Facebook Valuation

Facebook is a well-designed social network. However, it is a closed system. This makes it difficult to determine its true worth. Microsoft invested $240 Million for a 1.6% equity stake in Facebook, thus, according to some, it values Facebook at approximately $15 Billion. Is this number a good indication of Facebook’s market capitalization? Let’s look … Continue reading “Facebook Valuation”


Facebook is a well-designed social network. However, it is a closed system. This makes it difficult to determine its true worth. Microsoft invested $240 Million for a 1.6% equity stake in Facebook, thus, according to some, it values Facebook at approximately $15 Billion. Is this number a good indication of Facebook’s market capitalization? Let’s look at some numbers and find out.


Facebook’s current numbers are:

  • 52m users
  • 25m active users
  • 65b pageviews/month
  • 350 employees

Now, let’s play with the numbers and come up with some rough estimates. Markus Frind, CEO of PlentyOfFish, gives some Facebook numbers:

  • 0.05% CTR
  • $0.34 CPC

Combining the information above, we can determine the following:


  • 65b pageviews/month * 0.05% CTR * $0.34 CPC
  • $11m/month in revenue
  • $133m/year in revenue

Employee Estimates

  • $125k salary + $25k benefits = $150k compensation/employee
  • 350 employees * $150k = $52.5m/year employee compensation

Office Space Estimates

  • $50/year sq. ft office space
  • 100k sq. ft office space
  • $5m/year

Equipment Estimates

  • $5k per employee/year
  • 350 employees
  • $1.8m/year equipment costs

Data Center Estimates


  • 2k active users/compute server
  • 20k active users/disk server
  • 25m/2k = 12.5k compute servers
  • 25m/20k = 1.25k disk servers
  • $2,500/compute server
  • $7,500/disk server
  • 12,500 compute servers * $2,500/compute server = $31.25m compute servers
  • 1,250 disk servers * $7,500/disk server = $9.375m disk servers
  • $41m servers for current user base (one-time)
  • 5% annual failure rate = $2m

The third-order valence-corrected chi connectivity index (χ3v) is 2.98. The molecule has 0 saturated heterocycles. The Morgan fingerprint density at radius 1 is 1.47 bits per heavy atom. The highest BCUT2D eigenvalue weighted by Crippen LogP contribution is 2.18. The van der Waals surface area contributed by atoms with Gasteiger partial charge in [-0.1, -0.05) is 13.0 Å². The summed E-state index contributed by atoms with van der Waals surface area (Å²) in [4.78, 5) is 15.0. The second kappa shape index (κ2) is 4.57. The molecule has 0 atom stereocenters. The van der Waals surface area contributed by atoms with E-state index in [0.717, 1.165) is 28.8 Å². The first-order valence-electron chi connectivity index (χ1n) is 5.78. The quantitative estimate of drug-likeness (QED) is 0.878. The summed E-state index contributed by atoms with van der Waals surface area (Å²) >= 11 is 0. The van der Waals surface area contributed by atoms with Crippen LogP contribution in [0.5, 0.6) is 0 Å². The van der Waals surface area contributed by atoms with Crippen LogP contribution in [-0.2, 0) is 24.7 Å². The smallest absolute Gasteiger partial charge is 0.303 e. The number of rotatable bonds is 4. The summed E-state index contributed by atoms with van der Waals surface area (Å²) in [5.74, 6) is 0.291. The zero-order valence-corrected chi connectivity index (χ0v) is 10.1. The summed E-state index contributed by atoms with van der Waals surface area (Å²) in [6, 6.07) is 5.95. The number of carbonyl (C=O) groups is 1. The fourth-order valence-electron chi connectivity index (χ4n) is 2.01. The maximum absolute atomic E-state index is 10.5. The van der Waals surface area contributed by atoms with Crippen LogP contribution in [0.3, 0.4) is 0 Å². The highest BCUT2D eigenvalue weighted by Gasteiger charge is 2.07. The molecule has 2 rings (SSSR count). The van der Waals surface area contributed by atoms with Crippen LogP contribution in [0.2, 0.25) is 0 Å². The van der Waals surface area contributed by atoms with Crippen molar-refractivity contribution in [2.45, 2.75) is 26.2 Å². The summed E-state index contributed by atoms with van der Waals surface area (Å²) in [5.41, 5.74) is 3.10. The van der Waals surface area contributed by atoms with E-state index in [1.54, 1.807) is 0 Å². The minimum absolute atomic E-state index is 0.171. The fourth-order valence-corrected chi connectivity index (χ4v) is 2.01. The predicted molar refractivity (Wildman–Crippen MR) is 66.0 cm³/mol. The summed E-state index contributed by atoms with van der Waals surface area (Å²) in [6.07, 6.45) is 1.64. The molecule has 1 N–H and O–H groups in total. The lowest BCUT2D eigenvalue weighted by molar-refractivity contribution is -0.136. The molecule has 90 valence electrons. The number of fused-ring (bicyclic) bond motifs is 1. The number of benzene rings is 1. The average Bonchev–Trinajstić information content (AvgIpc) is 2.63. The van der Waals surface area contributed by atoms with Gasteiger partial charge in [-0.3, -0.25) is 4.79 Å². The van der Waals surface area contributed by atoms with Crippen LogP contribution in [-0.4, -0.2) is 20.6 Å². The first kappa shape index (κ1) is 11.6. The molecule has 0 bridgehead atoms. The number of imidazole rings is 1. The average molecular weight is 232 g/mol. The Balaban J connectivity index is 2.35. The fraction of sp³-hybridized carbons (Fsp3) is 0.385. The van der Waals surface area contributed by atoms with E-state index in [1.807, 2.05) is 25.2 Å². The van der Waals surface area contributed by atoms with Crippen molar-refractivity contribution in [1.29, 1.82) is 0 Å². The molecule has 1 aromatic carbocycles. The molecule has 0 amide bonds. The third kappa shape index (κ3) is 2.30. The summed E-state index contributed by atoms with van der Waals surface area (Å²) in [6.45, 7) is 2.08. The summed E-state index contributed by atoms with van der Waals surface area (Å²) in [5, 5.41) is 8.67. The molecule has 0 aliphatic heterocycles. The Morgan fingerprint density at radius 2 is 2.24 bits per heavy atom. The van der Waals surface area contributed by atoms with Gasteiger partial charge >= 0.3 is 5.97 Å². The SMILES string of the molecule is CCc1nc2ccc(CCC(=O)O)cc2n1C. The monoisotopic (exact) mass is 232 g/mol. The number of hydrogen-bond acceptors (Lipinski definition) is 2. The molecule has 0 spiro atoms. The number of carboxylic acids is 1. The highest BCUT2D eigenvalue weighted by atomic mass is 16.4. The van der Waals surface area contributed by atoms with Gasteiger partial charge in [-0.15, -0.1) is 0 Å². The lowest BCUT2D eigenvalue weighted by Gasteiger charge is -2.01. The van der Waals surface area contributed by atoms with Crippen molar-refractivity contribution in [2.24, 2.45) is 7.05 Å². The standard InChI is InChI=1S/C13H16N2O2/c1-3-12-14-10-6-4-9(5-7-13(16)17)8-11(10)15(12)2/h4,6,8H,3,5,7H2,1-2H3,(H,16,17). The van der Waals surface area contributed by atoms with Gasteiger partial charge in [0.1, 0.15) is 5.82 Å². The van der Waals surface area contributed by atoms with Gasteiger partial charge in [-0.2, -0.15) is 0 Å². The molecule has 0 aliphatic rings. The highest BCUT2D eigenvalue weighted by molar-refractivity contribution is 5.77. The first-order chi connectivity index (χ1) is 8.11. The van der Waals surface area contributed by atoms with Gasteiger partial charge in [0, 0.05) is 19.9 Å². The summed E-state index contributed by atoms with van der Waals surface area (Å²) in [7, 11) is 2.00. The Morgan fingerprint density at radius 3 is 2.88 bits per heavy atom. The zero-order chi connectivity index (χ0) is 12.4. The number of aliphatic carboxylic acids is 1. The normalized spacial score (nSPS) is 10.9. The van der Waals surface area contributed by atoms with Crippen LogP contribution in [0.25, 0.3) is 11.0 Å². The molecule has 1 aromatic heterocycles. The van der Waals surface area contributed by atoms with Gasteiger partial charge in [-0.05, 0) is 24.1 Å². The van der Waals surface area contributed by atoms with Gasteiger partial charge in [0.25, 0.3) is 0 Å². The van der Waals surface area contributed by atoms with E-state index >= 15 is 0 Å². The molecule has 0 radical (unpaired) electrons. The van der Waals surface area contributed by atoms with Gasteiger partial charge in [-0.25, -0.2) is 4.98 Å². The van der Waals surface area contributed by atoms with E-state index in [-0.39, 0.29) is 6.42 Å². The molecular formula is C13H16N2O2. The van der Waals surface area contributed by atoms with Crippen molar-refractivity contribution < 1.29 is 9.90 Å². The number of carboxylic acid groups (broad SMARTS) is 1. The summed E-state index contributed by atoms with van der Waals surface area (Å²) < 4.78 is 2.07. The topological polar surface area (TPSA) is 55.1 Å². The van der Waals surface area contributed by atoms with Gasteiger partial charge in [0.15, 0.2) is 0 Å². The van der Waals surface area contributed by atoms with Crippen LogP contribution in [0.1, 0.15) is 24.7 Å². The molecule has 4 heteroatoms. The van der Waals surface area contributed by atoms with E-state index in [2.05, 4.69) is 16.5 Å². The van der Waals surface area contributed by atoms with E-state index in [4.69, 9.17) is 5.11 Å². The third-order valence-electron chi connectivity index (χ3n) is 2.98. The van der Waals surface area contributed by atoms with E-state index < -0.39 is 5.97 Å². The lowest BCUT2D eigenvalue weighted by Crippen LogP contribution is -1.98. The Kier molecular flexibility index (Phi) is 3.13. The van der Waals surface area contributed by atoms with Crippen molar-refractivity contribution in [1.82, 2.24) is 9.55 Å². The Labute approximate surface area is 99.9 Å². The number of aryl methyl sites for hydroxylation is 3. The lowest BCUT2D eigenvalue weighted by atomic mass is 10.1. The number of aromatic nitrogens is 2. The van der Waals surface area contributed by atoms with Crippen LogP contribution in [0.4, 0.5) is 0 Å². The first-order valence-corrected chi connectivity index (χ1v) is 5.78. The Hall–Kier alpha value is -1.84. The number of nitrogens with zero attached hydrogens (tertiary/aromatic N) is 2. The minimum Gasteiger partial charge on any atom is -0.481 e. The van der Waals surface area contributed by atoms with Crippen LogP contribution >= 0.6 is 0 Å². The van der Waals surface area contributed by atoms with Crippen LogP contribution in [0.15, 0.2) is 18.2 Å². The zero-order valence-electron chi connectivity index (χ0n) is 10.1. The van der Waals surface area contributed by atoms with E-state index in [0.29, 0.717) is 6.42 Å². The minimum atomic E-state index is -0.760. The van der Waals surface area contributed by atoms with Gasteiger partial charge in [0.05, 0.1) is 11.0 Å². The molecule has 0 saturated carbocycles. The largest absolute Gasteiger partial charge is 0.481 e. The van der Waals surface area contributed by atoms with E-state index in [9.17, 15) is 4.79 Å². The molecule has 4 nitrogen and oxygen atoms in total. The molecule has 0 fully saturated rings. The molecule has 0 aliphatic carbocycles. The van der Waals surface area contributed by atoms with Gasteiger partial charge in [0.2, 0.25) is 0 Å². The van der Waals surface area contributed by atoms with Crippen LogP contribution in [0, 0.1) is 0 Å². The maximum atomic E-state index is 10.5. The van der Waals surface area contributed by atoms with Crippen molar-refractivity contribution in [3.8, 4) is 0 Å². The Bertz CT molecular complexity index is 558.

• 5-year server lifespan
  • $41m/5 + $2m = $10.2m/year server costs


  • $0.15/kWh
  • 0.4 kWh/compute serve
  • 0.8 kWh/disk server
  • 12.5k compute servers * 0.4 kWh * 24 h * 365 days = 43.8m kWh
  • 1.25k disk servers * 0.8 kWh * 24 h * 365 days = 8.76m kWh
  • 52.56m kWh * $0.15/kWh = $7.9m/year electric costs


  • $0.10 GB bandwidth
  • 100 KB/page = 0.0001 GB/page
  • 65b pages/month * 0.0001 GB/page = 6.5m GB/mo
  • 78m GB/year
  • $7.8m/year bandwidth costs

Rack Space

  • $1200 Rack/year
  • 42 servers/rack
  • 13,750 servers = 328 Racks
  • $0.4m/year rack space costs


  • $10.2m + $7.9m+ $7.8m + $0.4m = $26.3m/year for 25m active users
  • Total Cost Per User $1.05/year


  • $133m/year Revenue
  • -$52.5m/year Employee Compensation
  • -$5.0m/year Office Space
  • -$1.8m/year Equipment
  • -$26.3m/year Data Center
  • $47.4m Net Income

With some people saying that Facebook has a valuation of $15 Billion, my rough estimate of $47.4 Million in 2007 annual earnings gives Facebook a P/E ratio of 316. Which is extremely high! Even if active users double in 2008, then the P/E will still be over 150. If Facebook had a P/E ratio similar to Google’s at 55, then its valuation would be $2.6 Billion. If Facebook had a P/E ratio of 100, then its valuation would be $4.7 Billion. Unless Facebook’s new platforms are a huge success, it’s difficult to justify the $15 Billion price tag.


Facebook platforms include:

  • Social Network
  • Social Ads & Project Beacon
  • F8 Platform

In particular, Social Ads, which is Facebook’s internal advertising system to place ads on user profiles and Project Beacon which places Facebook’s ads on affiliate websites will be huge to their growth. In fact, it puts Facebook in direct competition with Google’s AdWords and AdSense and Yahoo’s Advertising and Publishing Networks. Facebook is making a huge play by mixing advertising with the social graph. If Facebook can generate significant earnings from its new advertising platform, then its current valuation may be justified.